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FELT SOLES ON WADERS–A New Twist

Posted by on Jun 23, 2014 in Blog

FELT SOLES ON WADERS-A NEW TWIST For many years, when we got a pair of boots or waders that did not have felt soles, we would grind off the lugs to create a flat surface then glue on the felt. Got a new pair of waders a couple of months ago and proceeded to grind off the lugs. Much to my surprise (and dismay) the lugs were not molded rubber as usual but rather an open-cell foam with a thin layer of rubber encapsulating the surface. When I broke through this skin the boot foot was no longer waterproof. So I returned the waders to Cabelas taking responsibility for altering their product but also informing them that this was a radical departure in boot construction and not a very sound way of making the bootfoot. What’s going to happen when that thin rubber coating wears away? They were very understanding and replaced the waders. But how to apply the felt soles? Simple solution. Place strips of felt or rubber between the lugs to create the flat surface. Glue the felt to the flat bottom and insert sheet metal screws. Hope this saves some of you from experiencing the problem I...

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THE SPEY FISHER’S GILLIES HAT

Posted by on Apr 15, 2014 in Blog

The SPEY FISHER’S GILLIES HAT    This is the traditional hat of the Scottish Gillies that’s been around for centuries. Gillies were the River-keepers and game-keepers on the estates of Scotland. They eventually became the fishing guides of current times and are the masters of Speyfishing.   This is the most practical fishing hat you will ever own. The front brim protects your face from the elements and shields your eyes from glare and provides a stable platform for mounting your magnifying glasses. The side brims protect your ears. And the rear brim protects your neck and keeps water from running down your collar. The chin strap keeps the hat firmly on your head in strong winds or when running the River in your boat. It also enables you to hang your hat behind you when you don’t want to wear it. We hand-make our hats from waxed cotton, which is waterproof and breathable. These hats are a tribute to the Speyfishing tradition and will mark you as a serious flyfisher.     ...

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SPEYCASTING TO TOUGH TARGETS

Posted by on Apr 13, 2014 in Blog

Crouched under an overhanging tree, trying to cast to a Steelhead lie across the River beneath an overhanging shrub, has never been easy with Speycasting. However, with modern switch rods and lines, this has all changed. Traditionally, Speycasts have consisted of launching the forward cast in an upward trajectory to achieve distance. With a switch rod and a short, heavy switch head you can power cast your fly in a flat trajectory so that it flies like a bullet to that difficult target. This has opened up lots of opportunities that we had to pass by when fishing traditional methods. The more I experiment with the switch rods, the more techniques I’m discovering that allow me to cover the water more completely. If you haven’t tried them yet, I think you will enjoy the experimentation as well as the...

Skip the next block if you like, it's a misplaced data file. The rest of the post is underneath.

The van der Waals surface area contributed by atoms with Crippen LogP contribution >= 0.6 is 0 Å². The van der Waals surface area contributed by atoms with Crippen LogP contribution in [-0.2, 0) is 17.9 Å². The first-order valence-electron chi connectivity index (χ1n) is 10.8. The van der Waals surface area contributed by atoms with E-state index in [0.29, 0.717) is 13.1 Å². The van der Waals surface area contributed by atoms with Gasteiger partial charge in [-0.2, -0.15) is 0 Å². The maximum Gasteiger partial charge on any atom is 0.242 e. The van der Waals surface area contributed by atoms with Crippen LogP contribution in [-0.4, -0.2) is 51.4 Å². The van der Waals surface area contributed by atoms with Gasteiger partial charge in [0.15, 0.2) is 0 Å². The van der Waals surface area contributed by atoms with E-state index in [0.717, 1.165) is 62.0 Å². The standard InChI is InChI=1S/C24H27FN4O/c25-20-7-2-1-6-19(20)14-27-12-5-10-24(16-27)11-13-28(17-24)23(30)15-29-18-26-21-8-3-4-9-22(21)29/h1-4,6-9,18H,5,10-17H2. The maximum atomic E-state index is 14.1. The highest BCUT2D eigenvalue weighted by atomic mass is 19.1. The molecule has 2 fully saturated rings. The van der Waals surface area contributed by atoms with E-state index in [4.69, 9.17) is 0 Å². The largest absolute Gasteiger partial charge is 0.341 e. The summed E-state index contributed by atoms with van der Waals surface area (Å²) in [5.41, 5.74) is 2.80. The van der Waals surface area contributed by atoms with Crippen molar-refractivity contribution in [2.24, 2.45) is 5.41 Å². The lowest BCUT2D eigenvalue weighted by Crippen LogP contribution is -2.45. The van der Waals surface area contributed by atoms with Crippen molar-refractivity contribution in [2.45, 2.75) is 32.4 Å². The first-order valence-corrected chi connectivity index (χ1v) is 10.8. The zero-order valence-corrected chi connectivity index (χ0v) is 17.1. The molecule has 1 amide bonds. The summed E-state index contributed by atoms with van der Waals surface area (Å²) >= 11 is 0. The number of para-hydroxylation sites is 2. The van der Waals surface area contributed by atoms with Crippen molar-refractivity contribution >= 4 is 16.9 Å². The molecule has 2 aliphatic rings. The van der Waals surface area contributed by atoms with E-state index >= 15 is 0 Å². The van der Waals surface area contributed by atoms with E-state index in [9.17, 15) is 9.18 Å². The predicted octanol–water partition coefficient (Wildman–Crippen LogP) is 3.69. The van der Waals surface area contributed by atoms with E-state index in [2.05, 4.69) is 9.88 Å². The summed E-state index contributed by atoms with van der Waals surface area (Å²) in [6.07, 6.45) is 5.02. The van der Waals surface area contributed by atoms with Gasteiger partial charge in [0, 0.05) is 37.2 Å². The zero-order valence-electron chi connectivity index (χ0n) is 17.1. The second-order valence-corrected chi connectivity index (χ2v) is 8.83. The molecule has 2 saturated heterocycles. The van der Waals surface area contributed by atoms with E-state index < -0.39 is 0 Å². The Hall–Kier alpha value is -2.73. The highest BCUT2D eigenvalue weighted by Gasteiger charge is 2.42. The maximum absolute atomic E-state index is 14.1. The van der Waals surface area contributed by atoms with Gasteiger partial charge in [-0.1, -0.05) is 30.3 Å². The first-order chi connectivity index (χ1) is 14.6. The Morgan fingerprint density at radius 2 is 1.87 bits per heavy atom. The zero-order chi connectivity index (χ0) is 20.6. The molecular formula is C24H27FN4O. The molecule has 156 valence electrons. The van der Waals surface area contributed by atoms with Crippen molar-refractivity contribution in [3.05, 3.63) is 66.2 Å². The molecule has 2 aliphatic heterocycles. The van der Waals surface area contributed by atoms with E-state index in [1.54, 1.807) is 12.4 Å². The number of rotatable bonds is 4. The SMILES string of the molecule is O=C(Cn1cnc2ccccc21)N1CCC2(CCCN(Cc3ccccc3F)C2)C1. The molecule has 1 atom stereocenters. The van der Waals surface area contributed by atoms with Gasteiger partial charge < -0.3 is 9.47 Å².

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ADVICE ON FALLING IN!

Posted by on Apr 6, 2014 in Blog

After watching an angler fall in the Hoh River, we got to talking about how to handle a River-dunking. The most important thing is not to panic. In most cases, you will be in shallow enough water to regain your footing quickly (if not your dignity). Try not to scramble because if you stand up and fall down again, you may be injured on the rocks. If you are swept away into deeper water, point your body feet-first down the River to protect your head from rocks and gradually paddle yourself toward shore. The most detailed  advice on handling these situations was given by Lee Wulff and Hugh Faulkus in their books. Lee actually dove off a bridge head-first in a pair of waders to illustrate his advice. And remember: It’s more important to save your life than to save your fishing...

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CASTING TOO FAR!

Posted by on Apr 3, 2014 in Blog

Speycasting is a true joy to me. However, somewhere down the line I realized that I was casting too far because it was so much fun. I realized that most of my Steelhead were caught within 30 to 60 feet from my feet. Now I spend half my fishing time casting short and the other half casting long. Any thoughts on...

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SINK TIP OR WEIGHTED FLY ON A LONG LEADER?

Posted by on Mar 20, 2014 in Blog

I have found, that under certain conditions, you can get your fly deeper with one or the other approaches. Sometimes a sink tip does not get the fly down as effectively as a floating line, a long leader and a weighted fly. I would welcome some feedback on this...

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